Book Review by Dr. Larry Chapp in Catholic World Report. A Review of David C. Schindler’s New Book: “The Politics of the Real: the Church Between Liberalism and Integralism.”

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Linked below is the review. My next blog post after this one will be a defense of Adrienne von Speyr. And after that a blog on universalism, since everybody seems hot to trot on that topic.

But for now … in addition to the review linked below I offer the following additional observations:

Schindler’s text is one of the most important to come along on this topic in a very long time. It is truly magisterial and should be a must read for anyone who wants to join the discussion of what the Church’s relationship should be to modern Liberalism. Schindler agrees with Pierre Manent’s thesis (as articulated in his small, but dense work, “An Intellecutal History of Liberalism”) that the modern political project was born as a direct reaction against Catholicism and that its subsequent unfolding proves this to be true. Catholicism and Liberalism are not merely in “tension” but are in reality polar opposites and completely incompatible with one another. Schindler argues that such putatively “Liberal values” like freedom of speech and conscience, equality under the law, and freedom of religion, are in reality more expansively protected by Catholic teaching than what Liberalism can provide. Schindler shows clearly that the so-called “freedom” that Liberalism creates is no such thing, and in all actuality is the opposite of any true freedom which is rooted in an orientation to an objective order of human goods – – an objective order which Liberalism denies and thus undermines as it seeks to ground all human interactions on a hyper-minimalist account of the good. Therefore, its account of freedom is grounded in nothing more than a stipulative proceduralism devoid of any orientation to the true, which is to say, the real. And in denying to the Church any purchase on public warrant, on the realm of the “real,” it denies the right of the Church to be most precisely what it is.

Schindler further argues that all governments are inherently confessional, and Liberalism most certainly so, and that we are not therefore really debating whether or not governments should be integralist with regards to some preferred and privilged concept of the good, since all are so. And having a priviliged view of the good which it seeks to enact into coercive law, means that it also embodies a set of ideas concerning anthropology, the nature of history, and moral norms. Therefore, the question of the possibility of a Catholic confessional state naturally arises as a possible alternative integralism to the Liberal one. You can read the review, and then hopefully the whole book, to understand where Schindler’s integralism differs from that of some of the more standard integralists like Waldstein, who is dealt with extensively in the book. In short, Schindler argues for a vision of church and state relations that are rooted in analogical rather than univocal concepts of power.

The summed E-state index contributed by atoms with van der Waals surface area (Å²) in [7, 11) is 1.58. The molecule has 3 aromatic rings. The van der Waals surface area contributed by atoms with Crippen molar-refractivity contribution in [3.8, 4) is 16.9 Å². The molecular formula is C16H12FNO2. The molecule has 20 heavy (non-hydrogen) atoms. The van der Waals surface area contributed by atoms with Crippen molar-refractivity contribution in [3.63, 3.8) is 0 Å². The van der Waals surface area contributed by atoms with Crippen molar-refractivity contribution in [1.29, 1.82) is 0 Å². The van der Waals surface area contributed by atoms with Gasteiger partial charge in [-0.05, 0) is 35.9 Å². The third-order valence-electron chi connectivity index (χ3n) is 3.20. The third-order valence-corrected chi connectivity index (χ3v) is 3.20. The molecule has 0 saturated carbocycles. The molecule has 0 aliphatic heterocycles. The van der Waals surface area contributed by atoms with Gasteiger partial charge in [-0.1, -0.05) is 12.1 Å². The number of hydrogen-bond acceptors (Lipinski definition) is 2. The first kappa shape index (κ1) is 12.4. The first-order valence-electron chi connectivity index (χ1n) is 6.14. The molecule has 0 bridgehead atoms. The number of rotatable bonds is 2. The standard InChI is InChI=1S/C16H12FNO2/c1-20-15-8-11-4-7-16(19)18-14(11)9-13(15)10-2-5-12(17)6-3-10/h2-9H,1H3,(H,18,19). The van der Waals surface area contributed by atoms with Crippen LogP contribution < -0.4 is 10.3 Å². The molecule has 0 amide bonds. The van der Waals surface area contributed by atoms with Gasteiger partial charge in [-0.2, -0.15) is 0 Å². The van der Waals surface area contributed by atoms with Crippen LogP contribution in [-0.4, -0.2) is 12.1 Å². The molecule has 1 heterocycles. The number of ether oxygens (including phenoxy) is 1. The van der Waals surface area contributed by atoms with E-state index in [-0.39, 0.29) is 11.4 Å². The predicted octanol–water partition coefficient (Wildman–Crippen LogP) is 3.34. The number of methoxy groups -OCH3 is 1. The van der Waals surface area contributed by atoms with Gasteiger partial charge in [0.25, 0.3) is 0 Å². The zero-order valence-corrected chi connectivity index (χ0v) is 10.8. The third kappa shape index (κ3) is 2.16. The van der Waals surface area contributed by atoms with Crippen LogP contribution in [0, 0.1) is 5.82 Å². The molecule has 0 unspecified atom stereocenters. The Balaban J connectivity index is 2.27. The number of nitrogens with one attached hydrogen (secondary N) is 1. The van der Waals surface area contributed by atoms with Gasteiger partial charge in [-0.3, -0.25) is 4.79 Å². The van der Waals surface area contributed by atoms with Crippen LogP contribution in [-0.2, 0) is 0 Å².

A great book. You should buy it and read it. You can access the review below:


  1. Schindler further argues that all governments are inherently confessional, and Liberalism most certainly so, and that we are not therefore really debating whether or not governments should be integralist with regards to some preferred and privilged concept of the good, since all are so.

    Strange, but Paul Kingsnorth (who has been an Orthodox Christian for about 5 months now) posted something very similar on his SubStack page The Abbey of Misrule earlier today:

    In my last essay, I wrote about the collapse of Christendom in the West. It might seem like a jump from Jesus to robot lawnmowers, but there’s a throughline. It’s often suggested that when we moved from Christendom via the Enlightenment into our current age (modernity? post-modernity? post-post-modernity? Answers on a postcard) we desacrilised or ‘disenchanted’ our culture: that we became pure materialists. For its supporters, this process was a move towards ‘reason’ and away from ‘superstition.’ For opponents, it represented a slide into decadence and moral dissolution. Either way, the disenchantment thesis, as we might call it, has been influential since it was most famously enunciated a century ago by Max Weber.

    But in an interesting essay for Aeon magazine a couple of years back [see, the historian Eugene McCarraher took issue with this notion. Modernity, he claimed, did not in fact dispense with the West’s sacred order, leaving only dessicated materialism in its place. Our replacement value system is just as enchanted as before – but we have failed to acknowledge it, because it poses as something else: